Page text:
Stephen F. Cohen, author of the new book “War with Russia,” said that Russia is the most resource-rich nation on earth, and that the attempt to isolate it with sanctions and vilification has failed. Instead, Russia’s global diplomatic status has increased, and it has become more economically self-sufficient because it was compelled to develop agricultural and industrial import substitutions in response to sanctions. As George Szamuely, Senior Research Fellow at the Global Policy Institute, says,

“It’s ridiculous for the US to imagine that it could isolate Russia. It’s not Iraq.”

Indeed. It’s a major world power, a nuclear power, and a permanent member of the UN Security Council with veto power. And it continues to build alliances with other powerful nations, most importantly China and Iran.

The US is by contrast an empire declining beneath the weight of its grotesque military budgets and wars, even if it’s not sinking as fast as Norway’s frigate in NATO’s latest war games. Question is, will its handlers take the rest of the world down with it, either by accident or on purpose?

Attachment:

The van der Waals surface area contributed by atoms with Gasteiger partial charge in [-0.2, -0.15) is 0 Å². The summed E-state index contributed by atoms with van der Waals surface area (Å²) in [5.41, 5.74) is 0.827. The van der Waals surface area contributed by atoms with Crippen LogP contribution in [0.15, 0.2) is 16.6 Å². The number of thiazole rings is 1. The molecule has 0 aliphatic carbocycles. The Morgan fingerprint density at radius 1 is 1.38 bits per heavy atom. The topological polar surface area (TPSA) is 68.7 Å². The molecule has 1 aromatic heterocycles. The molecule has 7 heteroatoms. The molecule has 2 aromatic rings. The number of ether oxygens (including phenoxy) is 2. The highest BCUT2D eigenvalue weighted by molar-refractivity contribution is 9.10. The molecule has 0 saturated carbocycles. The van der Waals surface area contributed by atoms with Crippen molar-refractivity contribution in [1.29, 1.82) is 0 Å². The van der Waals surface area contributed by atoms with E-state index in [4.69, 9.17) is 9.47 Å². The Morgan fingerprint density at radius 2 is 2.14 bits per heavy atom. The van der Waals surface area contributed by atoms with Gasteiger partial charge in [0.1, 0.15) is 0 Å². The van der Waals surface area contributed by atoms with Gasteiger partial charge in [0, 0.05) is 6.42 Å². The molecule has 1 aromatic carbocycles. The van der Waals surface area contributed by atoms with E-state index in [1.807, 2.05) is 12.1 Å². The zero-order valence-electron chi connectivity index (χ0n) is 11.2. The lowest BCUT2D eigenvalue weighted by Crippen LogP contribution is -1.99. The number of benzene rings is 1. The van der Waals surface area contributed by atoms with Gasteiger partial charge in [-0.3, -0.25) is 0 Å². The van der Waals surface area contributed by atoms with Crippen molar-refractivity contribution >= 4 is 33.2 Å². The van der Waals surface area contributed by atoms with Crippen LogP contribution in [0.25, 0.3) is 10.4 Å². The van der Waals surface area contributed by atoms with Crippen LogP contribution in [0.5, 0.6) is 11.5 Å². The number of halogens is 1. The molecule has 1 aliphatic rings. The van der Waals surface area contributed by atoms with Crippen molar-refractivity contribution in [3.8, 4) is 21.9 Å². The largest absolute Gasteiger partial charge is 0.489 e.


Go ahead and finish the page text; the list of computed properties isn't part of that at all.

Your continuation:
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Ann Garrison is an independent journalist based in the San Francisco Bay Area. In 2014, she received the Victoire Ingabire Umuhoza Democracy and Peace Prize for her reporting on conflict in the African Great Lakes region. She can be reached at [email protected] She is a frequent contributor to Global Research.